So I took Sunday off to rest and forget about the Avalanche for a day, a recuperative break that was very much needed after their pathetic showing on Saturday afternoon.
I enjoyed watching the Penguins beat the Rangers 2-0, and enjoyed the almost-constant debate about whether or not Sidney Crosby is, in fact, a diver. And then watching Chris Drury take an obvious dive on a weak holding call was icing on the cake. Nobody even mentioned what was so clear on the screen: he dropped to the ice for no reason other than to secure a power play for his team. And you know what? It was the right move, because his team wasn't getting the chances they needed and another power play was better than nothing. Is Chris Drury a bad hockey player? No, he's a great hockey player, and his dive was strategically very smart, if ultimately futile. If you believe a hockey game is as much a chess match as a battle of will and honor, then you probably agree with me.
But anyway, about the Avalanche. I really find it strange that here (and elsewhere) there has been an ongoing debate (more like attack and defense) about which team---the Avs or the Wings---is more talented. I fail to see how any of that talk matters at all. Games aren't won on paper, they're won on the ice. The Avalanche could have four or five hall of fame players in their lineup and have the best goaltender of all time, but if they get out-scored 5-1, none of it matters. Or 7-0. The only thing that matters is the scoreboard.
I may have academic tendencies (law school starts in the fall), but there's no academic argument to be had here. I don't care how good or "deep" the Avs may be, they're still not winning games. The Avs have gotten beat twice, and they're now down two games to none heading home for game 3 tomorrow.
A truly deep team would shrug off injuries to its top offensive and defensive players and keep winning games. The Avs have not done that. They have lost (for various reasons, not just injury) Peter Forsberg, Wojtek Wolski, Scott Hannan and Jose Theodore, and they have lost the first two games of the series, one in pathetic fashion, to the hated Red Wings.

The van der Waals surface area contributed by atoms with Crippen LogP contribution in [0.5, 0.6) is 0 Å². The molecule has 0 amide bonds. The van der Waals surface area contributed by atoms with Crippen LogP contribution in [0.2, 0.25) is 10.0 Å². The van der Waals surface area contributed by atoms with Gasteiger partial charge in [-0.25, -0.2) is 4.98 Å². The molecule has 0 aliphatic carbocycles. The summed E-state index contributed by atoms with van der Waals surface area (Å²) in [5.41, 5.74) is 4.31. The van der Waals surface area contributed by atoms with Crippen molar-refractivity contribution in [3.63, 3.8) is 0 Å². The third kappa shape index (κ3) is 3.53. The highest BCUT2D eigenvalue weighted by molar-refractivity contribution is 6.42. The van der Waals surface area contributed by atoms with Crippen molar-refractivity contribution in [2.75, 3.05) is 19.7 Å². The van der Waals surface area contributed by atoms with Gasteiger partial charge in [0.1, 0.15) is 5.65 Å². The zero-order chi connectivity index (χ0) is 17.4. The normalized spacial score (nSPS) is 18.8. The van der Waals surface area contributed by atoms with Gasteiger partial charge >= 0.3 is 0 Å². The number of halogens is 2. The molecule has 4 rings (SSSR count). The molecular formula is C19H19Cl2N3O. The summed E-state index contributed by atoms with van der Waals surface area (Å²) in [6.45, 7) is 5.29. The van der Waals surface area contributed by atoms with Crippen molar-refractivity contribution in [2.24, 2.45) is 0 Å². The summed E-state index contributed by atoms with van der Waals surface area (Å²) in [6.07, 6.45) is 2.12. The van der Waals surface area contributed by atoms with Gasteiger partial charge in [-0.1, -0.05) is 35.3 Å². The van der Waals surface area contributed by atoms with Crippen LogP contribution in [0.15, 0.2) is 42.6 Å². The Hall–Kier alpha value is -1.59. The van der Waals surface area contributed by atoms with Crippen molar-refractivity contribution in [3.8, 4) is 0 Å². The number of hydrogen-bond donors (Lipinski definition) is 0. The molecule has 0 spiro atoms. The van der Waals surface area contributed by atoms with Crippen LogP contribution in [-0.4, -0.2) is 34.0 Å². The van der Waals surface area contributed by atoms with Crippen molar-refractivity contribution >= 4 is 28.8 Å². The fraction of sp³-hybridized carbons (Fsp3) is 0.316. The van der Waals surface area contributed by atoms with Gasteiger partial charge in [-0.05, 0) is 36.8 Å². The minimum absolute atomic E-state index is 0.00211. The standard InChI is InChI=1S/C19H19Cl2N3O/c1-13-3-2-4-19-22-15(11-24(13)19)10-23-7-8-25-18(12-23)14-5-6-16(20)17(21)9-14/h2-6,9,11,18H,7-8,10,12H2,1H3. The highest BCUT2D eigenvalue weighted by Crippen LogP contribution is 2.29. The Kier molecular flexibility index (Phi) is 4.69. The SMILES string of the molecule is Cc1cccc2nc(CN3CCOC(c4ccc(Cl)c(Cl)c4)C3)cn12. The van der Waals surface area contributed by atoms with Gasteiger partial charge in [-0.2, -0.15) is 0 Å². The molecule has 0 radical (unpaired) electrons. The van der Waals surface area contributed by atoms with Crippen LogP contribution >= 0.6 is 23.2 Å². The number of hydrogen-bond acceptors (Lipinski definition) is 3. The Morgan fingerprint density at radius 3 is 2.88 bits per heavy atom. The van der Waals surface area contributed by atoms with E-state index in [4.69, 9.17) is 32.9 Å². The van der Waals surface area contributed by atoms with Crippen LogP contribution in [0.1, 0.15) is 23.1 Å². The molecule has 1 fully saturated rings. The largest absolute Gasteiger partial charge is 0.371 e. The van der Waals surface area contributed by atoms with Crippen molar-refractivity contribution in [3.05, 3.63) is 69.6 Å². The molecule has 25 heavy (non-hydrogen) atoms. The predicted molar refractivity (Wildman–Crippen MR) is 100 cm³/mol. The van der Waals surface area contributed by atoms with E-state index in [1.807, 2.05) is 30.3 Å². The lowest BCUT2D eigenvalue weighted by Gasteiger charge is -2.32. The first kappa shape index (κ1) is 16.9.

One could argue that the Avs have been disadvantaged in all six games they have played against the Red Wings this season, and one would be right. Joe Sakic, Ryan Smyth, Paul Stastny, Marek Svatos, and the players I mentioned above have all missed time against Detroit. But does that matter? The only thing that matters is that the Avalanche, once equal to (or better than) their archenemies from Emptytown, are 0-6 against them this season.
By the end of the week they could be 0-8.
There's nothing to argue with anyone about which team is better, or more talented, or deeper, or more hampered by injuries, or more prone to injuries, or dirtier, or whatever. The only thing that matters is the score when the final horn sounds. Is that a cop-out? Who cares? The winner of the series is determined by the scoreboard, and the scoreboard alone, and to argue otherwise is a waste of time and effort.
The Avs know they have to get it together. They know that they have to turn at least some attention to freakin' Johan Franzen and his merry band of second-liners. They're getting beat by the support staff, which is even worse than getting beat by Zetterberg and Datsyuk, because everyone expects them to score.
I think it's telling that a guy named Mule, who had never had a hat trick in his professional life, scored one against the Avs in the playoffs. If the Avs are to pull out of this series, that guy can never score again.
This isn't over, and a 2-0 deficit is not insurmountable, but things aren't looking good. I have faith that the Avs can pull out a win in this series, because I love the team and want them to win the Cup. The rest is up to them, whoever is healthy and on the ice in the Burgundy and Blue for the remainder of the series.